The catalogue comeback – Two Sides


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Submitted by: Sam Upton December 21, 2020

Right about now you should be in the final throes of Christmas shopping, tied to the laptop or rushing round the shops for that last-minute (or, in some extreme cases, first-minute) purchase. But this year, it’s likely that you will have received some inspiration from a print catalogue, and in many cases been directed by it to a retailer’s website to buy a featured product.

This year has transformed almost all industries, many brought to their knees by the pandemic. But for catalogues it’s been a year of cautious success, a combination of consumers being stuck at home, wanting a more tangible shopping experience than endless online scrolling, and brands seeking new and more effective ways of engaging with them.

Relaxing me-time

Curiously, the steady decline in brands’ use of catalogues over the past decade has now made them more desirable. Receiving a catalogue in the post is now an event, and provides a much different browsing experience than online shopping. The touch of the paper, the feeling of control, the lack of interruptions, all contribute to a relaxing chunk of time for yourself in your own home – and one that won’t gather data on your choices.

“It’s a brilliant way of keeping a brand front of mind during lockdown,” said Beth Butterwick, Consultant Operating Partner of Jigsaw, to The Guardian. “On average, people will spend three or six minutes on a website but a catalogue or direct mail can lie on a coffee table for a month to six weeks. If there’s something you quite liked you can keep going back.”
Mark Davies, the Managing Director of Whistl Doordrop Media, has also seen an upswing in brands using catalogues and direct mail to reach their customers. In his presentation at the Two Sides Power of Print Seminar he spoke about the forecast for door drop volume rising from 16.7m in 2019 to 32m in 2020, and the impressive returns on investment clients such as Land’s End, Deliveroo, AO, Harry’s and Uber Eats have experienced.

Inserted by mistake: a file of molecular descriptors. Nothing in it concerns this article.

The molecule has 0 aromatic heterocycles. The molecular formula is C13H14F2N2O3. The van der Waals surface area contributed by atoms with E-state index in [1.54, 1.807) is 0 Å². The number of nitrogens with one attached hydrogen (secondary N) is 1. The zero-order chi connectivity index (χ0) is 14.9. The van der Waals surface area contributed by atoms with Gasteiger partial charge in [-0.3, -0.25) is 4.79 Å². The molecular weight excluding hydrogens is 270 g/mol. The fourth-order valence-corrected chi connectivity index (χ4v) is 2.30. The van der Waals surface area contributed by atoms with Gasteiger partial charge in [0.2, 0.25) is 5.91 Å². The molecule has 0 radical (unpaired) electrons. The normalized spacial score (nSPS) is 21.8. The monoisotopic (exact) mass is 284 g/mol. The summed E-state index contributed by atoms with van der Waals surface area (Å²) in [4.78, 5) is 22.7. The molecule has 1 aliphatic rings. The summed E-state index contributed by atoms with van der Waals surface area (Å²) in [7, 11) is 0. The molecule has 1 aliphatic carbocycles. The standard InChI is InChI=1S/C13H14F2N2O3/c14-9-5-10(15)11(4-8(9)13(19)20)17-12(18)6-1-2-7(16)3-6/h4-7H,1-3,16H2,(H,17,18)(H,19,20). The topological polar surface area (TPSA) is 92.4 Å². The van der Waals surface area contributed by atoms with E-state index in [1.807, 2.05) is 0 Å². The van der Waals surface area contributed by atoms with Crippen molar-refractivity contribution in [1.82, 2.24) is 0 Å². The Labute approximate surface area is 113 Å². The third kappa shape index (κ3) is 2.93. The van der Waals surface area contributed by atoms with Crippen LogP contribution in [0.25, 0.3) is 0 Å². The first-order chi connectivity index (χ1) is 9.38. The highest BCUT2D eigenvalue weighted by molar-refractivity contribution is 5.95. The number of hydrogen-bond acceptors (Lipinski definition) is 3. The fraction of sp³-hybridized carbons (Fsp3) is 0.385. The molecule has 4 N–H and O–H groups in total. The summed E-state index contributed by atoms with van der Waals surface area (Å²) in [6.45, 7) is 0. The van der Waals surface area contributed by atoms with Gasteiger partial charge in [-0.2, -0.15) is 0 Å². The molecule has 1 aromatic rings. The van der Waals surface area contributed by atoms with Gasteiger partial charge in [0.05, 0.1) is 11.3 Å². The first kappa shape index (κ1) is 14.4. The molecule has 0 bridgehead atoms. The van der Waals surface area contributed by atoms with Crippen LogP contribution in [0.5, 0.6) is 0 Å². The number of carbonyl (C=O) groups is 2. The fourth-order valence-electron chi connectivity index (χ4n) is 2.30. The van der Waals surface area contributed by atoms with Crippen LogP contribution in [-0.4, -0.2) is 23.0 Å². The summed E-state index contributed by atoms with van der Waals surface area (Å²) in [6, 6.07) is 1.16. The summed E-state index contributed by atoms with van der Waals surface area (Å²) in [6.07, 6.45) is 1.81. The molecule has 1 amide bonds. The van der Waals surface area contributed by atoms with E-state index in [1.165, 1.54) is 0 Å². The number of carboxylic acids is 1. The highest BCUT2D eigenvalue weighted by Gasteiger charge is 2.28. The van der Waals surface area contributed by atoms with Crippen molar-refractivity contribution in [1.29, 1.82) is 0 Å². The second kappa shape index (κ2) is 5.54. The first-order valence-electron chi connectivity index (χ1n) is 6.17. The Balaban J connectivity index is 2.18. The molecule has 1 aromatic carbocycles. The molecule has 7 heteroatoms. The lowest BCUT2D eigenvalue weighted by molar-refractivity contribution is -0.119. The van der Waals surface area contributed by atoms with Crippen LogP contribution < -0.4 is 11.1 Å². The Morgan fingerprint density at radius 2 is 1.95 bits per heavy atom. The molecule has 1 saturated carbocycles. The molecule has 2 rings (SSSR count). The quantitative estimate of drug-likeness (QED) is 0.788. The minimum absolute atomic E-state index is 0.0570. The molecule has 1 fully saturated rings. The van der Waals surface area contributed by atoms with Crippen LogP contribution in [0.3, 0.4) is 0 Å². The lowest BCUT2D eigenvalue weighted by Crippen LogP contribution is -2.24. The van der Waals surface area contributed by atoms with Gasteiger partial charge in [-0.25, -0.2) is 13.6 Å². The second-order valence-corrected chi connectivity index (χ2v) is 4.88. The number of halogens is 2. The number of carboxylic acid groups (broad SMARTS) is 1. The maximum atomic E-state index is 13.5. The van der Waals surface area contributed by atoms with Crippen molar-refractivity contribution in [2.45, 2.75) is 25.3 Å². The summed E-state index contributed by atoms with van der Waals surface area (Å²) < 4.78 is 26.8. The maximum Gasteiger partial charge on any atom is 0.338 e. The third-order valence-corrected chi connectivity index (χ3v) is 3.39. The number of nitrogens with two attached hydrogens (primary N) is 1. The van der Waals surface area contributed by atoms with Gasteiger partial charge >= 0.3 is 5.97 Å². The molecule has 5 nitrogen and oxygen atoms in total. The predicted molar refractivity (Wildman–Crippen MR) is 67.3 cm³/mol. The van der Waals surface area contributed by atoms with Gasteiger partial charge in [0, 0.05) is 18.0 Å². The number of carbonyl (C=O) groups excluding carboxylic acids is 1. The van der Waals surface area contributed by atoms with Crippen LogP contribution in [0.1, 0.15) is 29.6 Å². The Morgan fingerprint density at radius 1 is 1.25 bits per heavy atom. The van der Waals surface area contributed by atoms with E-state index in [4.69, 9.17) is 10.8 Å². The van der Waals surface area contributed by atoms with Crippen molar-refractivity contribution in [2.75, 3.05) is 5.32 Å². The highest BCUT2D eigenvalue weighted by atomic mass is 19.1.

“One of the many advantages of postal media is that it can reach all audiences, including millennials,” he said. “Combined with people spending a lot of time at home and the closure of high street stores, this is resulting in high interaction rates. In one partially addressed mail study, Waitrose generated 1,140 new customers directly from the campaign.”

The year ahead

Going into 2021, the prognosis for catalogues and postal media looks good. As long as brands keep getting results from their media investment then they will continue to use it, and this year has seen plenty of retailers explore mailed print catalogues for the first time, and gain success.

This year could also be a shaky one for digital advertising. Alongside widespread and growing amounts of ad fraud and consumer mistrust, government legislation could soon make it more expensive to advertise online – an increase many small and medium-sized companies may not be willing to pay.

But catalogues sent by mail still retain the same accessibility, feeling of control and powers of persuasion they always have done. And now that data methods have improved, brands can create highly targeted campaigns that achieve impressive returns on investment very quickly.

“There are vast amounts of evidence that show that a physical communication received through the post is more likely to be read, retained and referred back to,” said David Gold, Royal Mail’s Public Affairs & Communications Director, to Two Sides’ The Page magazine. “So any marketer that’s trying to compete for people’s business should really be looking at marketing by mail. Something that’s targeted, lands on your doormat and can be looked at in the safety and comfort of your own home is more likely to boost a business’s bottom line.”




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